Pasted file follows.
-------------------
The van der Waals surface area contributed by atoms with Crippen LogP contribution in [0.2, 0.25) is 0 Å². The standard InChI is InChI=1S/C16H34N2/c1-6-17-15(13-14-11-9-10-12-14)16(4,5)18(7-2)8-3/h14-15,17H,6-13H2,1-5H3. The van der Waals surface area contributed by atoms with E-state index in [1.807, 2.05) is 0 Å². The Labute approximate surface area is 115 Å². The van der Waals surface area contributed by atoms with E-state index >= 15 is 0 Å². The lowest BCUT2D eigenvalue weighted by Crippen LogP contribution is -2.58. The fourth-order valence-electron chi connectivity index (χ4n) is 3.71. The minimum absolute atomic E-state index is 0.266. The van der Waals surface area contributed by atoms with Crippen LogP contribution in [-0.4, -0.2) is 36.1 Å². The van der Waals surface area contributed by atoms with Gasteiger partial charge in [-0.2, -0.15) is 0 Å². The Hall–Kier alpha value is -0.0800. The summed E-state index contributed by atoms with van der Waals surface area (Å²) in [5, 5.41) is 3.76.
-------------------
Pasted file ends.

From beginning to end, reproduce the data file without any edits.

The van der Waals surface area contributed by atoms with Crippen LogP contribution in [0.2, 0.25) is 0 Å². The standard InChI is InChI=1S/C16H34N2/c1-6-17-15(13-14-11-9-10-12-14)16(4,5)18(7-2)8-3/h14-15,17H,6-13H2,1-5H3. The van der Waals surface area contributed by atoms with E-state index in [1.807, 2.05) is 0 Å². The Labute approximate surface area is 115 Å². The van der Waals surface area contributed by atoms with E-state index >= 15 is 0 Å². The lowest BCUT2D eigenvalue weighted by Crippen LogP contribution is -2.58. The fourth-order valence-electron chi connectivity index (χ4n) is 3.71. The minimum absolute atomic E-state index is 0.266. The van der Waals surface area contributed by atoms with Crippen LogP contribution in [-0.4, -0.2) is 36.1 Å². The van der Waals surface area contributed by atoms with Gasteiger partial charge in [-0.2, -0.15) is 0 Å². The Hall–Kier alpha value is -0.0800. The summed E-state index contributed by atoms with van der Waals surface area (Å²) in [5, 5.41) is 3.76.